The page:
The media did not create this culture, but it does fuel it. However, the media is primarily reactive, not proactive. A study of medical journals in Scandinavia and the UK between 1967 and 1991 found a highly significant increase in the use of the term ‘risk’. During the first five years the number of ‘risk’ articles published was about 1,000 – for the last five years there were over 80,000. The media should and did reflect this trend.
During the same period, the relationship between doctors and patients changed, and people became increasingly interested in their health. Again, this was not because of the media, but because of the impact of consumerism; self-help groups; the women’s liberation movement, which campaigned against the medicalization of everyday life; and the HIV/AIDS lobby, which provided a template for thousands of advocacy groups for patients with diseases ranging from depression to breast cancer.
How has science, the biggest ever driver of change, changed? Ironically, researchers are still encouraged, as they were half a century ago, to remain at the bench and let their publications talk for them. However, the MMR story is one of many examples exploding the myth that evidence speaks for itself. This may be especially true of vaccination, which has been controversial ever since Edward Jenner’s pioneering work against smallpox in the early 1800s.
Research suggests that scientists and healthcare professionals assume that the public will make the right healthcare choices if they are provided with information; this seems logical, but imagine the following scenario. Jane is a young mother who, ironically, because of the success of vaccination, has never seen a case of measles and knows nothing about herd immunity. After reading a harrowing account about a seven-year-old who developed autism after MMR, she cancels her child’s vaccination appointment.
Story telling: statistics vs case histories
Should such emotionally charged stories be published? I believe so because vaccination is not risk-free. There were 24 Government awards to vaccine-damaged children totalling more than £2 million in the 10 years to 2013/14 (Press statement to John Illman from the Department for Work and Pensions, September 2013). However, context is everything. Critics complain that the media has highlighted the plight of the tiny minority of vaccine-damaged children without stressing the benefits of vaccination to millions of others; the dangers of measles, mumps and rubella; and the risks of single vaccines which leave children unprotected for longer and involve several clinic visits. Yet, to quote one example, the £3 million campaign launched by the Government in 2001, the year of the Leo Blair controversy, to allay parents’ fears was widely reported.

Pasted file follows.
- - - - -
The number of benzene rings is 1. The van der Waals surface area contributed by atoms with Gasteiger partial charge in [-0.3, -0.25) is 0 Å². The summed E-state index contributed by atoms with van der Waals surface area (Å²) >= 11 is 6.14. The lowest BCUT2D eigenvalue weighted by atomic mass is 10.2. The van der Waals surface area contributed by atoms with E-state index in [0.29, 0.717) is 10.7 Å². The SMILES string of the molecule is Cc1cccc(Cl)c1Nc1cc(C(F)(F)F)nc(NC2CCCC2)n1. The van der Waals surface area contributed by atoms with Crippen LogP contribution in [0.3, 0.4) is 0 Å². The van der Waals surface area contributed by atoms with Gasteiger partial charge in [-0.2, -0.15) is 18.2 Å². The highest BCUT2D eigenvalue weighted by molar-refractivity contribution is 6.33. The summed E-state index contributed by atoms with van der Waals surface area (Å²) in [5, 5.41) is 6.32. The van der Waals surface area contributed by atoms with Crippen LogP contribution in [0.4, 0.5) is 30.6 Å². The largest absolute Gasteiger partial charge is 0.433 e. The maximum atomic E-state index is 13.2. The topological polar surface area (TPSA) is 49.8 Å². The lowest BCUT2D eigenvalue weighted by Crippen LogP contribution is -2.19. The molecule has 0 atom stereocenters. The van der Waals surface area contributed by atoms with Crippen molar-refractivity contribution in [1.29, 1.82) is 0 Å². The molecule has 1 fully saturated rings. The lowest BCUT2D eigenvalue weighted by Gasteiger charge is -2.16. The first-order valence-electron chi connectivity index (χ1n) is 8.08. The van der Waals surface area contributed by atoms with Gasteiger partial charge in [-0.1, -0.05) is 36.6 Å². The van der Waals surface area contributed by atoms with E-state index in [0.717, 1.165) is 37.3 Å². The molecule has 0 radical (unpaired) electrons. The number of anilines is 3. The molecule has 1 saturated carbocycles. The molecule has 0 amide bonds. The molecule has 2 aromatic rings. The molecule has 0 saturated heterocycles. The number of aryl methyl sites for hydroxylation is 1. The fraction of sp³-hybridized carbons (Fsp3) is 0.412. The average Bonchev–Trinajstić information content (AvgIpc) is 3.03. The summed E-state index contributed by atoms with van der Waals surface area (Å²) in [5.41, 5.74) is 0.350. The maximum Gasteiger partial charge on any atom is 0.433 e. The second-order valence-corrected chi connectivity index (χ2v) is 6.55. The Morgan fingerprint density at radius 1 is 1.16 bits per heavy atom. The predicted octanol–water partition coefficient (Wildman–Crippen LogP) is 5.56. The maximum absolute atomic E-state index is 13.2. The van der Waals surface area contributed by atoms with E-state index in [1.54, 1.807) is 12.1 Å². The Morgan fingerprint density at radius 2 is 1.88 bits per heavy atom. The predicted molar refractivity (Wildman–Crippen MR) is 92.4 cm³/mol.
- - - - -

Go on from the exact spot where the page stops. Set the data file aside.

So what went wrong? Scientists, I believe, over-estimate the power of statistics in mass communication. Research into what persuaded people to give to charity showed that the better statistically informed the potential donors were, the less money they gave. People who read a short emotional appeal about an African child at risk from hunger gave more than twice as much as those who just saw raw statistics about threats to millions of Africans. Thus, the facelessness of statistics, one of the great strengths in science, can be an abject failure in mass communication.
This presents a unique challenge in the MMR story. A media case history about a child who has been successfully vaccinated would be profoundly dull – the child would be one of millions. Conversely, a story about a “vaccine-damaged” child may be extremely powerful by virtue of being different.
If case histories carry more weight than statistics, why not adopt more of a storytelling approach, combining case histories with statistics? Storytelling is an integral part of every culture. From a very young age we listen to and tell stories. Medical stories are encapsulated in case histories in both medical education and medical journalism. Stories help us – in a way that statistics cannot – to define ourselves and to compare ourselves with others, giving us a sense of perspective about our place in the scheme of things.